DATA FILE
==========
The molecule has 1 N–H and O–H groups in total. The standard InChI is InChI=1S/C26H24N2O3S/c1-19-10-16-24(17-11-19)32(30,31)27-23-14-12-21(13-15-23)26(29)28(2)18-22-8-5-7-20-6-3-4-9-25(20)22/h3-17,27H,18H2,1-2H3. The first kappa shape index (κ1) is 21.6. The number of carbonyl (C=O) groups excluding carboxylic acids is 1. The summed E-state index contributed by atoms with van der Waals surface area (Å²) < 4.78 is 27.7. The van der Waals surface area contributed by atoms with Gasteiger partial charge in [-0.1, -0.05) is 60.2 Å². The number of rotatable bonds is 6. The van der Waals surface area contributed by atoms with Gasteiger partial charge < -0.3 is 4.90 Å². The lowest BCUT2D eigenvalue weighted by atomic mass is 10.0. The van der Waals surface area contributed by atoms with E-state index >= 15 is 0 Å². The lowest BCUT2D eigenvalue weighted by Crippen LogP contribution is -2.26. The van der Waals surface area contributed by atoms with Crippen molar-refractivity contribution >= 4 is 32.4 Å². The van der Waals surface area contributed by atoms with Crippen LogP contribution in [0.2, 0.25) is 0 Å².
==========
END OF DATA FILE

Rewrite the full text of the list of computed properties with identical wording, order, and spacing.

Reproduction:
The molecule has 1 N–H and O–H groups in total. The standard InChI is InChI=1S/C26H24N2O3S/c1-19-10-16-24(17-11-19)32(30,31)27-23-14-12-21(13-15-23)26(29)28(2)18-22-8-5-7-20-6-3-4-9-25(20)22/h3-17,27H,18H2,1-2H3. The first kappa shape index (κ1) is 21.6. The number of carbonyl (C=O) groups excluding carboxylic acids is 1. The summed E-state index contributed by atoms with van der Waals surface area (Å²) < 4.78 is 27.7. The van der Waals surface area contributed by atoms with Gasteiger partial charge in [-0.1, -0.05) is 60.2 Å². The number of rotatable bonds is 6. The van der Waals surface area contributed by atoms with Gasteiger partial charge < -0.3 is 4.90 Å². The lowest BCUT2D eigenvalue weighted by atomic mass is 10.0. The van der Waals surface area contributed by atoms with E-state index >= 15 is 0 Å². The lowest BCUT2D eigenvalue weighted by Crippen LogP contribution is -2.26. The van der Waals surface area contributed by atoms with Crippen molar-refractivity contribution >= 4 is 32.4 Å². The van der Waals surface area contributed by atoms with Crippen LogP contribution in [0.2, 0.25) is 0 Å².